University Of Tasmania
PhD_Thesis_Master_Kieren_Rix.pdf (825.62 kB)

Genetic and environmental factors affecting the germination of Eucalyptus globulus seeds

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posted on 2023-05-26, 04:08 authored by Rix, KD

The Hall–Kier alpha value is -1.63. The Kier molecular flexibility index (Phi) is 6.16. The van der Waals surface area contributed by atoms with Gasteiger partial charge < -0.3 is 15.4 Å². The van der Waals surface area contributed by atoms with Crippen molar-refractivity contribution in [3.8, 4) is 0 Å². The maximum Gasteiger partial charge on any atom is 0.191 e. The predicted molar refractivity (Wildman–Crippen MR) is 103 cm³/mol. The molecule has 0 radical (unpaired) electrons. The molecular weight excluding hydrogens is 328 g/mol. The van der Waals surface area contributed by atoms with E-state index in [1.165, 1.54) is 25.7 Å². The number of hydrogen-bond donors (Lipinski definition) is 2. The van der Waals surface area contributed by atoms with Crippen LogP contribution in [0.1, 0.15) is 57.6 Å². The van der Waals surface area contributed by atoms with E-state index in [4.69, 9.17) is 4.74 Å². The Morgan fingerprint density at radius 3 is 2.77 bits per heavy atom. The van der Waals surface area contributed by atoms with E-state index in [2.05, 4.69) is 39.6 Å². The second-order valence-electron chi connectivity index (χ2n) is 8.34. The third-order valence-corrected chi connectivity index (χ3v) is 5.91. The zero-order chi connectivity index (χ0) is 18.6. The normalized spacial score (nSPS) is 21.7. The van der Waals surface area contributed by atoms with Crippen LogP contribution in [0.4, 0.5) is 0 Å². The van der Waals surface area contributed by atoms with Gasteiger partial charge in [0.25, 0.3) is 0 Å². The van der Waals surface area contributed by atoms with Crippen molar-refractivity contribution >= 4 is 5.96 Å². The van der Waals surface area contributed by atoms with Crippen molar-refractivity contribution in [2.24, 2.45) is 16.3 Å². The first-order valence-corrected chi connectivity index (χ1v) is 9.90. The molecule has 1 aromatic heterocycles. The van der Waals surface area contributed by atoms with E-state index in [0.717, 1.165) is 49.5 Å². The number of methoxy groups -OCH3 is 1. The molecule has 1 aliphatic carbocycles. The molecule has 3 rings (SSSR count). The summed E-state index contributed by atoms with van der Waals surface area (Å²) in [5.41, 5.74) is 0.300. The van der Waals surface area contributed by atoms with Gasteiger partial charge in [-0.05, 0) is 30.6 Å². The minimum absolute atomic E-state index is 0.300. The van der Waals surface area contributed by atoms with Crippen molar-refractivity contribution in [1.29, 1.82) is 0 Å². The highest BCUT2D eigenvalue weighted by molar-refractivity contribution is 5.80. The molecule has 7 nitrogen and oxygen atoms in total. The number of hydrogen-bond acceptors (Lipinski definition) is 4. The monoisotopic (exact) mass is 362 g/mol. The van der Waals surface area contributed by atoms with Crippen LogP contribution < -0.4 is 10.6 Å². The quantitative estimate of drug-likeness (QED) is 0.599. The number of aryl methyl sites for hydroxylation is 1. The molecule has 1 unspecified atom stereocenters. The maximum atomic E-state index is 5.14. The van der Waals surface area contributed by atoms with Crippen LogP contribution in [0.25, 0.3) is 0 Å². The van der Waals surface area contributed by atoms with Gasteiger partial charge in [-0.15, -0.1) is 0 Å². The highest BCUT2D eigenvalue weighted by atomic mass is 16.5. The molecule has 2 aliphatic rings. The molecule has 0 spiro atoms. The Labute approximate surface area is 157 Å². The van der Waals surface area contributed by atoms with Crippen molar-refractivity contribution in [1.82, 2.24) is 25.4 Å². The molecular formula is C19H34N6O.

Eucalyptus globulus is widely planted in pulpwood plantations in temperate regions of the world, including Australia. Most plantations are established from seedlings rather than clones. Slow and uneven germination of E. globulus seed-lots has been a problem in some nurseries and has been linked with periods of high temperatures. Trials were conducted using commercial and research seed-lots to identify genetic and environmental factors affecting seed germination. Six response traits were studied: proportion germination, proportion of normal seedlings, proportion of germinated seeds which developed into normal seedlings, germination rate, normal seedling development rate, and rate of development from germination to normal seedlings. First, the response of genetically diverse commercial seed-lots across a range of temperatures was studied. Temperatures above 30°C generally delayed germination, reduced total germination percentage, caused a high proportion of seed death and suppressed the development of normal seedlings. Low temperatures also delayed germination but caused less seed mortality. The optimum temperature for rate of normal seedling development was between 24.8°C and 25.5°C and for maximum percentage normal seedling development was between 21.2°C and 24.8°C. The cardinal temperatures for normal seedling development were between 9.1°C and 10.5°C at low temperature and between 40.3°C and 41.4°C at high temperature. Despite general consistency in responses there was evidence that seed-lots can exhibit a differential response to temperature, particularly for normal seedling development at the extremes of temperature tested. Second, by sampling from multiple randomised ramets (trees) of maternal genotypes in grafted seed orchards across two sites and two seasons, the extent of maternal genetic regulation at the race and genotype level of seed germination responses was assessed. Maternal genotype had a significant effect on most germination traits but a differential response to temperature was only detected for percent germination and rate of development from germination into normal seedlings. The maternal genotype effect on germination traits varied with sampling season and site, suggesting interaction with environment or harvesting factors. The maternal genotype effect could be explained by maternal race of origin for two traits relating to normal seedling development. Differences between genotypes at 25°C could be used to predict differences at 37°C and germination rate and normal seedling development rate were generally the most correlated between 25°C and 37°C. Third, by using a small diallel crossing design it was shown that both the paternal and maternal parent can affect the germination response, arguing for at least some influence of the nuclear genotype of the embryo. However, the response to high temperature stress was more influenced by the maternal than paternal parent. These results argue that while the nuclear genotype of the embryo may cause variation in the average germination response, it is the maternal genetic effect that affects the response to high temperature stress. This shows that in addition to maternal environment and maturation effects, there may be additive genetic as well as maternal genetic effects on seed germination responses of E. globulus which may affect the proportion and synchrony of seed germination and development. E. globulus has a mixed mating system, and in a separate experiment, comparing seeds from self-pollination, open-pollination and mass-supplementary pollination the germination and development of selfed seeds were poorer than the open-pollinated and mass-supplementary pollinated seeds averaged across temperatures. There was also the suggestion that selfed seeds were more sensitive to high temperature stress. Fourth, the effect of time of seed harvest, kilning temperature at seed extraction and irrigation treatments applied to trees on the germination of E. globulus seeds and the germination response of seeds was tested at 25°C, 32°C and 37°C. Seeds were harvested from three genotypes at 11 months from commencement of flowering (early), 13 months (commercial) and 15 months (late). Kilning temperatures were 30°C, 40°C and 50°C. Irrigation treatments were full irrigation, half irrigation and no irrigation. The kilning temperatures of capsules and irrigation treatments applied to trees had no effect on the germination traits studied. Time of seed harvest affected the rates of seed germination and normal seedling development. There was little delay in germination rate at 32°C in early harvested seeds compared with that experienced by the commercially and late harvested seeds, suggesting that it has a higher temperature threshold. The effect of harvest date on germination was genotype dependent and it is suggested that variability in seed germination traits between harvest dates may be related to different heat sums which seeds are exposed to during development. The outcomes from this work have significant industry application. Seed germination and seedling development in the nursery could be significantly enhanced by accounting for tree genetics, maternal environment and harvesting factors including seed harvest site, season and age.


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